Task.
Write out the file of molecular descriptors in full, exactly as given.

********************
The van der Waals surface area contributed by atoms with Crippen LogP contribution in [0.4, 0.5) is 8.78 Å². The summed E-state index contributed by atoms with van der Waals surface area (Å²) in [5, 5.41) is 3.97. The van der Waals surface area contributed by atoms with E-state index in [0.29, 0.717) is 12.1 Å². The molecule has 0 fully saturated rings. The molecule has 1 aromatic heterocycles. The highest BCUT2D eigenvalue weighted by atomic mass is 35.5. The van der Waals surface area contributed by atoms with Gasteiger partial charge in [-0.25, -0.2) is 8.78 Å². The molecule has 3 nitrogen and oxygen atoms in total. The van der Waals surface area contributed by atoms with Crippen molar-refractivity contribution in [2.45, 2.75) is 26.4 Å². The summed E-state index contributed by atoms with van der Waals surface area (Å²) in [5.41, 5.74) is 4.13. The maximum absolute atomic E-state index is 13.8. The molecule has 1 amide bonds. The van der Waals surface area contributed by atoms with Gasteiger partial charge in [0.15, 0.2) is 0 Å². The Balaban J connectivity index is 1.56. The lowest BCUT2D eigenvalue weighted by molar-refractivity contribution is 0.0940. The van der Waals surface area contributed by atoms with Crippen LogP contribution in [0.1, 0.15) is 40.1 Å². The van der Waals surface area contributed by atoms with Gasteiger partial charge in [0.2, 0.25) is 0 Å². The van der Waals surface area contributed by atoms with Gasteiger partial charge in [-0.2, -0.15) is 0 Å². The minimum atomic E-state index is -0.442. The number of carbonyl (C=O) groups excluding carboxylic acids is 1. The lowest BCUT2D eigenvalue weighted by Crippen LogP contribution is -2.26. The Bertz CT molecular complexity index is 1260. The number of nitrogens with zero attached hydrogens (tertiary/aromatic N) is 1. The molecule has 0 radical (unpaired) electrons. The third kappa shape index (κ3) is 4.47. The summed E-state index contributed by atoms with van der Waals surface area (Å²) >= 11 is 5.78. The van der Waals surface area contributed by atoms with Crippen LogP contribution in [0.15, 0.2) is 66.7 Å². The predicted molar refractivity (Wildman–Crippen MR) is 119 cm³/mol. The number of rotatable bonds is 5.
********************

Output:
The van der Waals surface area contributed by atoms with Crippen LogP contribution in [0.4, 0.5) is 8.78 Å². The summed E-state index contributed by atoms with van der Waals surface area (Å²) in [5, 5.41) is 3.97. The van der Waals surface area contributed by atoms with E-state index in [0.29, 0.717) is 12.1 Å². The molecule has 0 fully saturated rings. The molecule has 1 aromatic heterocycles. The highest BCUT2D eigenvalue weighted by atomic mass is 35.5. The van der Waals surface area contributed by atoms with Gasteiger partial charge in [-0.25, -0.2) is 8.78 Å². The molecule has 3 nitrogen and oxygen atoms in total. The van der Waals surface area contributed by atoms with Crippen molar-refractivity contribution in [2.45, 2.75) is 26.4 Å². The summed E-state index contributed by atoms with van der Waals surface area (Å²) in [5.41, 5.74) is 4.13. The maximum absolute atomic E-state index is 13.8. The molecule has 1 amide bonds. The van der Waals surface area contributed by atoms with Gasteiger partial charge in [0.15, 0.2) is 0 Å². The Balaban J connectivity index is 1.56. The lowest BCUT2D eigenvalue weighted by molar-refractivity contribution is 0.0940. The van der Waals surface area contributed by atoms with Crippen LogP contribution in [0.1, 0.15) is 40.1 Å². The van der Waals surface area contributed by atoms with Gasteiger partial charge in [0.2, 0.25) is 0 Å². The van der Waals surface area contributed by atoms with Gasteiger partial charge in [-0.2, -0.15) is 0 Å². The minimum atomic E-state index is -0.442. The number of carbonyl (C=O) groups excluding carboxylic acids is 1. The lowest BCUT2D eigenvalue weighted by Crippen LogP contribution is -2.26. The Bertz CT molecular complexity index is 1260. The number of nitrogens with zero attached hydrogens (tertiary/aromatic N) is 1. The molecule has 0 radical (unpaired) electrons. The third kappa shape index (κ3) is 4.47. The summed E-state index contributed by atoms with van der Waals surface area (Å²) >= 11 is 5.78. The van der Waals surface area contributed by atoms with Crippen LogP contribution in [0.15, 0.2) is 66.7 Å². The predicted molar refractivity (Wildman–Crippen MR) is 119 cm³/mol. The number of rotatable bonds is 5.